Legal Online Sports Betting

NYC Hits Fantasy Gambling with "Illegal" Label

There are a lot of things the average gambler shares in common. The average gambler is an action junkie, enjoying the thrill he or she gets from betting. The average gambler appreciates ease of access and the technological advancements made in online gambling. And the average gambler is a forged-in-fire cynic, always extremely cautious anytime some form of sports betting is considered "legal." We know that it's only a matter of time before the Puritans on Patrol take a swipe at it. Such was the case earlier in November when a lawmaker in New York chastised DraftKings and FantasyDuel, threatening to take serious action unless they stopped catering to New Yorkers.

Eric Schneiderman, New York's Attorney General, is not only anti-gambling but anti-wagering. If it's an activity whereby someone places money down in form of a bet, he wants to push the proverbial red button and turn the village into a parking lot. Recently, NY's AG sent scathing letters to the companies of FanDuel and DraftKings, saying that he considers fantasy sports to be gambling (because apparently he is law; he is hubris), and as long as these companies promote their services to New York residents, he is going to take legal action against them.

Fantasy betting sites dodged a bullet a couple of months ago when a DraftKings employee used early draft statistical reports in what appeared to be an "inside betting" play that won him hundreds of thousands of dollars on FanDuel, his site's competition. That drew the attention of many politicians. But this is actually more of a threat. This is an attorney general who is attempting to unilaterally decide that fantasy sports are illegal gambling. Can he do that? Yes and no, unfortunately. He can do it, and even ring the companies up on charges and extradite them to New York, if he really wanted. It would be a gross overreach, but not impossible. And while he would lose the case ultimately, he would get what he wants. He would put the companies through the wringer, make them waste time and money, and get his name in the headlines. Remember the name Eric Schneiderman. He'll probably be running for mayor or governor in a couple of cycles, trying to build his cache now.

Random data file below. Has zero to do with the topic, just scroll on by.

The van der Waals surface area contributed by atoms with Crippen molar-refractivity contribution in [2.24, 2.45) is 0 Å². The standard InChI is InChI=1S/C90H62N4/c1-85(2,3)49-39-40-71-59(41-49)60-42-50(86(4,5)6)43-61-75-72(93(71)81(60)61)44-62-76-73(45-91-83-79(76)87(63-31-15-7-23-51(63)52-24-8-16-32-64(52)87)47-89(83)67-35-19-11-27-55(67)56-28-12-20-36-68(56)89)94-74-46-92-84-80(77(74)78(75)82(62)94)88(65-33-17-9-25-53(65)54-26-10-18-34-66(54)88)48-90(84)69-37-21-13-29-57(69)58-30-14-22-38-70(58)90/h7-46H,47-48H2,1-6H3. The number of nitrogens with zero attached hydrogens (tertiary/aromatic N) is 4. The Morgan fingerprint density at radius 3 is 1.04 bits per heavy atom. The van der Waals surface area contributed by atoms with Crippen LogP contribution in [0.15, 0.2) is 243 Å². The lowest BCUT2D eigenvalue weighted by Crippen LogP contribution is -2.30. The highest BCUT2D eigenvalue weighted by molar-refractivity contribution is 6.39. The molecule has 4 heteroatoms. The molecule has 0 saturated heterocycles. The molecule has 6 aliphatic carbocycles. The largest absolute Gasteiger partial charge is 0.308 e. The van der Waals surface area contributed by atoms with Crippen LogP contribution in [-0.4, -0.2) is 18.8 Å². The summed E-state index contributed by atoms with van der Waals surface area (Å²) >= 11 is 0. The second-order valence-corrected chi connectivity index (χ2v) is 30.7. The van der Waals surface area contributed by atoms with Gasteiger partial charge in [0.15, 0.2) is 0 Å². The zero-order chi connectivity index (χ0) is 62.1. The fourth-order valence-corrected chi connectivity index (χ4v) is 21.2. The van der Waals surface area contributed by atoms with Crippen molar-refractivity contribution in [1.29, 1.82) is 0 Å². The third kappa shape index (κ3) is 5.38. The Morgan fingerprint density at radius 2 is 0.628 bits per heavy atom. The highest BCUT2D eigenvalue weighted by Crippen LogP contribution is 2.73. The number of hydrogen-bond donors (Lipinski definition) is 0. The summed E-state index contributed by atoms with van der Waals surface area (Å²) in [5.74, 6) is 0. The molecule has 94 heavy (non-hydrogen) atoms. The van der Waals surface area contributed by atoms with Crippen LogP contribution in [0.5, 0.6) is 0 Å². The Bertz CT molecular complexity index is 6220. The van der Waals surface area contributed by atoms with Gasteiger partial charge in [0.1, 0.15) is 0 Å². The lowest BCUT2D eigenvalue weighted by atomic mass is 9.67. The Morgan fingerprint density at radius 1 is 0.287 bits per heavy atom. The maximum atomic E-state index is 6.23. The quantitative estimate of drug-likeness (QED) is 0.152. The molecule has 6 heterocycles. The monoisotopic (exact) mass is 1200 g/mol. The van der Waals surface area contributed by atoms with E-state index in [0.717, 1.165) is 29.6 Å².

So, were the fantasy sports giants threatened at all by his scathing letter? Is "LOL" a proper response here? In all seriousness, the sites are operating as business as usual. This isn't the first blowhard wannabe Julius Caesar to have a go at fantasy sports, proclaiming it "illegal gambling" because they believe holding a low-level office makes them our Dear Leader. 

In all likelihood, filing charges and extraditing the company heads as criminals is a very, very long shot that would take a level of cocksure brass and gall that would make Mao Zedong blush. What's more likely the course of action is that the AG will file a lawsuit of the civil variety (a tort) and ask a judge—well, beg a judge—to please, please stop those dirty heathen companies from allowing New Yorkers to gamble. He hasn't threatened that type of action yet, which actually gives the fantasy companies an open window. They could go to a judge first, and have the judge rule (redundantly) that fantasy gambling is legal in New York, thus undercutting the AG's attempts.

FanDuel is located in NY, so the AG has more sway than what you may think. And DraftKings is in Boston, so Red Sox nation might tell him where to stick it if he tries to interfere there. All that is clear at this point is that the AG wrote a letter and made some demands. He could just be spitting in the wind, though he could do some serious damage if he decides to make it his personal crusade, turning fantasy sports into the Al Capone to his Elliot Ness.

What confuses gamblers more than makes them angry is why something the government already considers legal should bother a random attorney general in New York. What business is it of his? We have three branches of government, local governments, a court system, and even gambling councils in different states. If all these bodies reach a conclusion that fantasy sports are legal, why would some random AG decide to chase his tail? Truthfully, one can never know. We suspect it's to gain political capital for his career, but he may just be a dyed-in-the-wool puritan looking to take a bite out of betting.

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